Brother Mark L. Pace, Sunday School General President of The Church of Jesus Christ of Latter-day Saints, delivered Tuesday’s BYU Devotional address about living and acting in faith.
Brother Pace cited examples of faith throughout the scriptures, in the lives of the early Saints and from the lives of God’s children today.
In The Book of Mormon, the prophet Moroni writes about the Jaredites – a people who rejected the prophets and abandoned their faith, and consequently missed out on blessings from heaven. Brother Pace pointed to Ether chapter 12, where Moroni pauses his writings about the Jaredites to begin teaching about the value of faith and its role as the antidote to wickedness.
Following Moroni's counsel, Brother Pace suggested five “patterns of faith” that can help individuals qualify for blessings from heaven:
1. Follow the Lord’s living prophet
Brother Pace told the faith-filled story of Charles Walker, an English immigrant who had joined the church as a teenager and heeded the prophet's instructions to come to America and migrate west.
Upon reaching Salt Lake City, Walker was called by the Prophet to help settle the “cotton country” in southern Utah. Walker and his wife left their new life in Salt Lake City and began their difficult journey to Saint George.
Despite their hardships, Walker acknowledged one of the blessings of his faith by penning the lyrics to hymn number 96 "Dearest Children, God Is Near You."
"Charles Walker put his trust in God, and he was blessed," said Brother Pace. "The faithfulness of Charles Walker preceded the miracle of a righteous posterity."
2. Attend Sunday meetings
Using a more contemporary story of faith, Brother Pace spoke of the Merchan family in Barcelona, Spain.
When the Merchans emigrated from Ecuador to Spain, they were unable to attend their Sunday meetings due to their work schedules, but they continued to be as involved in the Church as they could manage. Three years later, their work schedule improved, and they were able to attend their meetings. However, reaching their Sunday meetings included a 70 km train ride which resulted in 11 hours of travel every Sunday.
“Contemplate the price Brother and Sister Merchan were willing to pay to establish faith and conversion in their lives and in the lives of their children,” Brother Pace said. “They exercised their faith and left the miracle in the hands of the Lord.”
Many miracles followed the faith of the Merchans: the Church established a closer branch, and the family has been blessed by temple and missionary work.
3. Participate in home-centered gospel learning
Upon extending his calling as Sunday School General President, President Russell M. Nelson told Brother Pace that the most important part of his calling was to advocate for the new Come, Follow Me program.
Several apostles have echoed President Nelson's call to focus our homes on studying the gospel as a way to protect against the influence of the adversary.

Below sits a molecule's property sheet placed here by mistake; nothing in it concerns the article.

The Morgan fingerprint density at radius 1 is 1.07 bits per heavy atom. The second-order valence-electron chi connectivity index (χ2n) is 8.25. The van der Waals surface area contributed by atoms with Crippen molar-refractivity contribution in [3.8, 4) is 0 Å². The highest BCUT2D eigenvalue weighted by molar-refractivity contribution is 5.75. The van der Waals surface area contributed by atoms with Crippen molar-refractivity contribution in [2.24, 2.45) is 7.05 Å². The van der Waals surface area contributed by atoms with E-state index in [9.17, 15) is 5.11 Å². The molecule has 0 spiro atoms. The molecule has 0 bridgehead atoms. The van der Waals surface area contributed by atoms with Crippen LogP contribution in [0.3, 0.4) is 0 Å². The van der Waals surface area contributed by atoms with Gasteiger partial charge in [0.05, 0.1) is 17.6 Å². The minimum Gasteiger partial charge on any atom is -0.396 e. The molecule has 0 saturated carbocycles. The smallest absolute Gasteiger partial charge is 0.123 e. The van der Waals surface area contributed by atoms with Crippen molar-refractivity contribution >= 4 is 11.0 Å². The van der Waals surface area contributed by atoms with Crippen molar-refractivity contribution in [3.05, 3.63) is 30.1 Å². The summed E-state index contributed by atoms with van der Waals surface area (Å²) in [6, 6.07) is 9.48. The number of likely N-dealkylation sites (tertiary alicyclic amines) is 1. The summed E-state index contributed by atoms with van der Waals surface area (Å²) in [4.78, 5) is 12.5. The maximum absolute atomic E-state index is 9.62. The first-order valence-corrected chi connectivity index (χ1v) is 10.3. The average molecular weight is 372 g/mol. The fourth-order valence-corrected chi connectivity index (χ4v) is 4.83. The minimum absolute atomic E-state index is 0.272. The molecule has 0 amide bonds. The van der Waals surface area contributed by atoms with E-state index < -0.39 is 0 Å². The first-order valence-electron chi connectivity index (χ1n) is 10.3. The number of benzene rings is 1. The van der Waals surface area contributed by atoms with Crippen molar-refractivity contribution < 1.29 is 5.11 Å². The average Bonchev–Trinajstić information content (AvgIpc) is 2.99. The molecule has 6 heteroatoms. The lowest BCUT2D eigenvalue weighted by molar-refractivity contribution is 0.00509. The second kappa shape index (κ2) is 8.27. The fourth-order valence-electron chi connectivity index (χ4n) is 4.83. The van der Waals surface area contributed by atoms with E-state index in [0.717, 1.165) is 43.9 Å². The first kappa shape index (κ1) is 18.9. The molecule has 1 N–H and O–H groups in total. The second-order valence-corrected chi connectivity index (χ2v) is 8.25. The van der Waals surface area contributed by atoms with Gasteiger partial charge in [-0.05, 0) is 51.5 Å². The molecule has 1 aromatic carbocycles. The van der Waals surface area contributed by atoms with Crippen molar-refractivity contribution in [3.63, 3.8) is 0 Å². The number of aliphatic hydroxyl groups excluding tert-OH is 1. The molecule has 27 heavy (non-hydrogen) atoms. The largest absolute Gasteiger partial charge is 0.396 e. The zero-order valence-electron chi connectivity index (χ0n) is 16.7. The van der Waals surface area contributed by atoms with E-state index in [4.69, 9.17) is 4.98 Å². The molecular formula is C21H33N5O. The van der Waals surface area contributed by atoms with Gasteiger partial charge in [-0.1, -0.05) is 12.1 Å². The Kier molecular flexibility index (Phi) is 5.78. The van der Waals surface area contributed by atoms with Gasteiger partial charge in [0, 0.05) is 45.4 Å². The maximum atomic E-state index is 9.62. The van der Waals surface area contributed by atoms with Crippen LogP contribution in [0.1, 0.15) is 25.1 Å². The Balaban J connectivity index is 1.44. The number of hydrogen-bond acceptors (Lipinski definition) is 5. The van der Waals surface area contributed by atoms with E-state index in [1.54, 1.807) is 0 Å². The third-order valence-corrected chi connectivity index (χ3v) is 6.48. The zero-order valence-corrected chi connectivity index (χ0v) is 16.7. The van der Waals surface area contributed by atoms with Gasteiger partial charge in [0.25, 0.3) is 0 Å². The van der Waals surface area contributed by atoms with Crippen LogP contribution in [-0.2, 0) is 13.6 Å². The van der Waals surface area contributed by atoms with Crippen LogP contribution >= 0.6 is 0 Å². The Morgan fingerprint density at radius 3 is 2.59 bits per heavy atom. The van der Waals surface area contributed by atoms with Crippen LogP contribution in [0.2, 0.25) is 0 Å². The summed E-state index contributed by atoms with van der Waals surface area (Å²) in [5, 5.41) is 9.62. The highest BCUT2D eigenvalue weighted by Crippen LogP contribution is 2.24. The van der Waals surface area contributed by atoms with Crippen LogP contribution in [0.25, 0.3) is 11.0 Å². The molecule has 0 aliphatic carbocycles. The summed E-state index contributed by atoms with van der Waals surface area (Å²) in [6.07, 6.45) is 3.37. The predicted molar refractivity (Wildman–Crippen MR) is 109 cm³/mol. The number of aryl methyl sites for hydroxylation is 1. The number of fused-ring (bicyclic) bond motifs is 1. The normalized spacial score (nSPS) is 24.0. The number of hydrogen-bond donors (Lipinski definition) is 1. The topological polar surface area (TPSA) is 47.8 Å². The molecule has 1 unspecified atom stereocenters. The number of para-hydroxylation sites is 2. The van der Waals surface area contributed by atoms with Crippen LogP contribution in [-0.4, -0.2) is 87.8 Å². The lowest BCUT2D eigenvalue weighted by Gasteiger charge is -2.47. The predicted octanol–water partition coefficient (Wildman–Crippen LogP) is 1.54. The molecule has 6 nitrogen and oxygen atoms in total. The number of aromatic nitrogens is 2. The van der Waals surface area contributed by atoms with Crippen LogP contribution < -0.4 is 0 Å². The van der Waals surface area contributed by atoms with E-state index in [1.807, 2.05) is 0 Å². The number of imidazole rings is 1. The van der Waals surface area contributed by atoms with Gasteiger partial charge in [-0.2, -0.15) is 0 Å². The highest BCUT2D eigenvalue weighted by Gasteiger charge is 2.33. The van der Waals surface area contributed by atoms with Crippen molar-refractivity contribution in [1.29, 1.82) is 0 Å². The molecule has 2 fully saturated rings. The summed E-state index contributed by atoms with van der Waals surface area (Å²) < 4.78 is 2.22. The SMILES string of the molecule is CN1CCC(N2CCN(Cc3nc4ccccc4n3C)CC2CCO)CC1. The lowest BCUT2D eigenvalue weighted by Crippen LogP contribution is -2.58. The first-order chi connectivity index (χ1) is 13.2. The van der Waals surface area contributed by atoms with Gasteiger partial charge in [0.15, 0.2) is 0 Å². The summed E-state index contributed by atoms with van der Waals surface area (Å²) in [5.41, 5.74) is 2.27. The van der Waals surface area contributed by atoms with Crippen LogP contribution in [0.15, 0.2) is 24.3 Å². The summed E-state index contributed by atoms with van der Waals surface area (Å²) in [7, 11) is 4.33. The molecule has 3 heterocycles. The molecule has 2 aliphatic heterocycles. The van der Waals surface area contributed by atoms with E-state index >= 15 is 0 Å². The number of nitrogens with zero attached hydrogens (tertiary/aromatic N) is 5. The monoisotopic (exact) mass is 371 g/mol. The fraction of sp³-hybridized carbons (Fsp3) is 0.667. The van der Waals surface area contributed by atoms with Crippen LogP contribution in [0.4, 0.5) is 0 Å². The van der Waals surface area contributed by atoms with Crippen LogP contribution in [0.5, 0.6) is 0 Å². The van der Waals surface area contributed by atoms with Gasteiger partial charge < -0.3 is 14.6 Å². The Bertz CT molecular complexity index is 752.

“Studying the scriptures, with the Come, Follow Me resource as our guide, is like painting the doorposts of our home with the blood of the sacrificial lamb, as the children of Israel did while in bondage,” Brother Pace said.
4. Pay tithes and offerings
Brother Pace encouraged tithing as a way of living in faith rather than as a convenient option when there is extra money to go around.
While serving as a bishop, Brother Pace met with two young couples during tithing settlement. The first couple apologized for not paying a full tithe, citing unforeseen expenses, tuition for school and the cost of living. The second couple had similar expenses but paid their tithing nearly every week.
“The amounts were usually quite small, but they were consistent," said Brother Pace. "I was impressed with how their humble donations added up to a magnificent miracle as the Lord provided for their family and they remained worthy of their temple blessings.”
5. Attend the temple
When Brother Pace and his wife were looking for a miracle of their own, they made a commitment to attend the temple every week for 12 months.
They attended each week, either separately or alone, exactly as they had promised. This goal meant early morning temple sessions, and sometimes two sessions a week to account for a scout trip the next.
“I am not suggesting that the Lord expects you to attend the temple every week,” Pace said. “What I am saying is that miracles come only after we exercise faith.”
Pace closed with blessing those in attendance that they may establish patterns of faith now that will precede miracles needed in their lives.
“I commend you for the goodness of your lives and your devotion to the Savior and His gospel,” he said. “How noble you are, and how valuable is your contribution. You are – and will continue to be – a great strength to the Lord’s work.”
Next Forum: Bishop W. Christopher Waddell, Jr., second counselor in the Presiding Bishopric of The Church of Jesus Christ of Latter-day Saints
Bishop Waddell will deliver the Devotional address on Tuesday, November 5, at 11:05 a.m. in the Marriott Center.
His remarks will be broadcast live on BYUtv, BYUtv.org, KBYU-TV 11, Classical 89 FM, BYUradio.